While a role of calcium-dependent protein kinase (CDPK) signalling in particular during the early onset of the local plant defence response has been described before, the objective of our project C2 is the participation and function of CDPKs as calcium sensor proteins in priming and systemic long-term resistance of Arabidopsis thaliana to biotic stresses such as an attack by bacterial phytopathogens or herbivores. In line with our key hypothesis we were able to identify CPK5 as a positive regulator, which becomes biochemically activated upon a pathogen-related priming stimulus, and which is responsible for resistance of the plant to biotrophic bacterial pathogens. In a hallmark study and subsequent publications we identified the NADPH oxidase RBOHD as an in vivo phosphorylation target of CPK5: based on a CPK5- and RBOHD-dependent mutual self-activation circuit a model for ROS-dependent systemic signal propagation from the local infection site to distal areas of the plant has been proposed by us. In addition, CPK5 mediates transcriptional reprogramming and induces salicylic acid-mediated resistance to bacterial pathogens discussed as prerequisite for systemic acquired resistance (SAR). Furthermore, our data provide evidence that CPK5 participates in particular in the onset of systemic defence responses consistent with a role in priming, in contrast to other even closely related homologues such as CPK6, or in contrast to, for example, CPK28, which functions as a negative regulator of PAMP-signalling in the context of induction of early defence responses. Therefore, we currently study how the plant benefits from CPK5-mediated priming of pathogen resistance, and besides the analysis of molecular markers, respective pathogen assays based on avirulent and virulent bacterial Psm strains have been established.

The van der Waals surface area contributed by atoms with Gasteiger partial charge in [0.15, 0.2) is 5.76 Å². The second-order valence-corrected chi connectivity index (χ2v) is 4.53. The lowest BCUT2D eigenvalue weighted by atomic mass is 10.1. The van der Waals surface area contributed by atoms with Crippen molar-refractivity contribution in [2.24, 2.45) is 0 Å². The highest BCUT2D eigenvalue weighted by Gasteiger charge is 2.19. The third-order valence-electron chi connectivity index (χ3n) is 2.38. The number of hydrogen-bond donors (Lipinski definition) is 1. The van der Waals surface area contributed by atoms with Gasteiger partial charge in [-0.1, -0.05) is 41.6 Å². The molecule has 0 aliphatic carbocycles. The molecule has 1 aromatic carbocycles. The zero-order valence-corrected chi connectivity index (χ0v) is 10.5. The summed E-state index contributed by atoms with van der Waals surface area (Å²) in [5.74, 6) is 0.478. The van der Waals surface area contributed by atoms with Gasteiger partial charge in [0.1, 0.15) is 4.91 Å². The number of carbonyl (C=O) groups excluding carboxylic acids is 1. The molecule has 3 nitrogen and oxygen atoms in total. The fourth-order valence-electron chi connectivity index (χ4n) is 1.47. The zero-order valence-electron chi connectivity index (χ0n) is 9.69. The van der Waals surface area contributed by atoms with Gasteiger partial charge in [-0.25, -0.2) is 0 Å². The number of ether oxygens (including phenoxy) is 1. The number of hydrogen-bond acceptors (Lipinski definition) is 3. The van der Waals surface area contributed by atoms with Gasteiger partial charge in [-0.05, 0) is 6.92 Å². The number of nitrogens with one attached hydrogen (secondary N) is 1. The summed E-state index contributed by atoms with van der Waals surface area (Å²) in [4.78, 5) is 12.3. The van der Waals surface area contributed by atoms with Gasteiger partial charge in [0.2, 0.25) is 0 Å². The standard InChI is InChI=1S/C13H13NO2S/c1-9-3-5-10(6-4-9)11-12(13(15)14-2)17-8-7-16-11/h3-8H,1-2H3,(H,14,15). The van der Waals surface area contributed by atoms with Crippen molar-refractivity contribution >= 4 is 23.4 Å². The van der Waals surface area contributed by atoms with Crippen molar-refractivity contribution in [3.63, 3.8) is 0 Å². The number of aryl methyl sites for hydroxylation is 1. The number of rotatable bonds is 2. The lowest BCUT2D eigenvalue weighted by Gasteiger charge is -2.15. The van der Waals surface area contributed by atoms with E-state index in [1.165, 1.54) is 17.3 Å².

Based on our key results during phase I we will in phase II on the one hand focus on the biochemical mechanism underlying CPK5-mediated priming (and forgetting) by investigating the enzyme’s reversible modifications required for in vivo activation/inactivation such as phosphorylation, calcium binding or irreversible degradation. On the other hand we will investigate CPK5-induced downstream transcriptional reprogramming with a view to identify CPK5 targeted major transcriptional regulators. From a more ecological perspective CPK5-mediated priming of SAR to bacterial pathogens will be investigated in the context of plant ontology, and in collaborative work, we aim to elucidate the potential role of CDPKs in their role of trans-priming of the plant´s anti-herbivore defence by using pathogens as priming stimulus and insect egg deposition and/or larval feeding damage as triggering stimulus.